The main event of July (not just for me but for all Slovakia I assume) was Pohoda musical festival. I’ve never taken part in summer open air activities and was quite nervous if my inner introvert survives in a crowd of 35000. Well, I shouldn’t have been nervous as the festival was unexpectedly cool: really good organized, with plenty of workshops, master classes and great music, of course. Food courts were also great with all possible types of dishes: from fresh coconuts to traditional Slovak langos (fried dough with different toppings like cheese or garlic) or from absolutely great pastrami (it was my first pastrami and I totally liked it) to chia pudding. I finally tried the famous Slovak codfish salad tapped into hot dog bun. It tasted ridiculously good despite the fact that I have prejudice to mayo salads. Well, once in a while 🙂
On one of festival days my breakfast was chia pudding made by Lunter company ( the biggest Slovak producers or tofu and vegetarians spreads like hummus or “fake codfish salad”. Btw, it makes Slovakia special, where else can you try codfish salad hot dog or fake codfish salad made from soya beans?
This week was very hot in Bratislava so the idea to spend a weekend in a country house in Nová Baňa sounded as a good idea. It was hot even there so my choice for the Saturday dinner was obvious: I cooked a cold beetroot soup.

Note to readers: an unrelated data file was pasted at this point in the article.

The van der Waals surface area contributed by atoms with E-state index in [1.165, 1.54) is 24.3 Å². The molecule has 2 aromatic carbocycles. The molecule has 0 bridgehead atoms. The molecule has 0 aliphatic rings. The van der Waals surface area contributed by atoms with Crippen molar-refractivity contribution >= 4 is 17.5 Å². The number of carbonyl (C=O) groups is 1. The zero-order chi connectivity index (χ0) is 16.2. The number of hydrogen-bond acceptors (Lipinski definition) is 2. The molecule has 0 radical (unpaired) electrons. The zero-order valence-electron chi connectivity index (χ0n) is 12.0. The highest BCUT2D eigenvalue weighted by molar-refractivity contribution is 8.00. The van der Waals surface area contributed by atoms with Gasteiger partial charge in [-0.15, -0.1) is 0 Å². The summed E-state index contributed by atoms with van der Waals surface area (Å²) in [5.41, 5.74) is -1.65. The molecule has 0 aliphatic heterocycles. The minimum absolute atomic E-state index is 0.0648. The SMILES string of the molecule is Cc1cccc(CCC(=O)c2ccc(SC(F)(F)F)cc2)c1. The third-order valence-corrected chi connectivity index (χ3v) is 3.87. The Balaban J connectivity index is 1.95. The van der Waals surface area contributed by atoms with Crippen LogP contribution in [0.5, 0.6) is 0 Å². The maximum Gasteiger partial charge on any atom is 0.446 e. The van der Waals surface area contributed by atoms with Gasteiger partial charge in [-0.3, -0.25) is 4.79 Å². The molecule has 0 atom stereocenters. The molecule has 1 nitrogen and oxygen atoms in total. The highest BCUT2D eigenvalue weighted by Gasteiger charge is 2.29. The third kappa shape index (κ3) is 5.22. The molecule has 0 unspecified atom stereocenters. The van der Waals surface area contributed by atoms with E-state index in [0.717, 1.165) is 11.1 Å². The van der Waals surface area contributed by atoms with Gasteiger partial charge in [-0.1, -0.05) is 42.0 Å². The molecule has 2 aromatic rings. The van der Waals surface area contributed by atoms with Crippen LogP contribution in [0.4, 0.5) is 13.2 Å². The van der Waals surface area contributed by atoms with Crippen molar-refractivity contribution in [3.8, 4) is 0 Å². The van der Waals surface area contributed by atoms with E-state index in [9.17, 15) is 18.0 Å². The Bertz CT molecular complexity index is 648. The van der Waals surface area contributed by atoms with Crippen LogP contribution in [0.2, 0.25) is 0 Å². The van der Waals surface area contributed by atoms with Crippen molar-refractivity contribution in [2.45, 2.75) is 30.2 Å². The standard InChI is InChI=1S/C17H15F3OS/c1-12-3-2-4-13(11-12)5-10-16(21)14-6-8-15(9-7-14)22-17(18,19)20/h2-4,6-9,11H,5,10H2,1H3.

If you ask me what is the taste of south Ukrainian summer, I will place this soup (it has very cute name in the region where I grew up “cholodnichok”) right after famous Mikado tomatoes. It’s also interesting because you can find all 3 staples of Ukrainian cuisine in this recipe: beet, dill and sour cream. Someone call this soup “cold borsht”. Every year I waited for the beginning of summer and my mom can finally cook it. It’s a super dish for hot summer days when you don’t want to eat too much but you also don’t want to feel hunger in an hour after you had lunch.
Bittersweet memories from the past: I was not a very healthy kid and spent most of my childhood on a very strict diet. What was a boy, who was allowed to eat only boiled or steamed food dreaming about? About “normal” food of course. I was drawing my first food illustrations, inventing recipes and reading famous “The Book of Tasty and Healthy Food” – staple cooking book of the Soviet Union, published in 1952. Since then, I have felt a special connection to old cookbooks, as by reading them you can understand cultural background of the country where they were published. Do I need to say that I was very excited to discover “Cooking for the healthy and the sick” (original title: Varíme zdravým a chorým) by Imrich Sečanský, first published in 1957? So what was Slovak cuisine about 60 years ago?
I read enormous amount of food related content, so it’s high time to write about food here in my blog.
My Saturday morning ritual includes visit to the Old city market in Bratislava.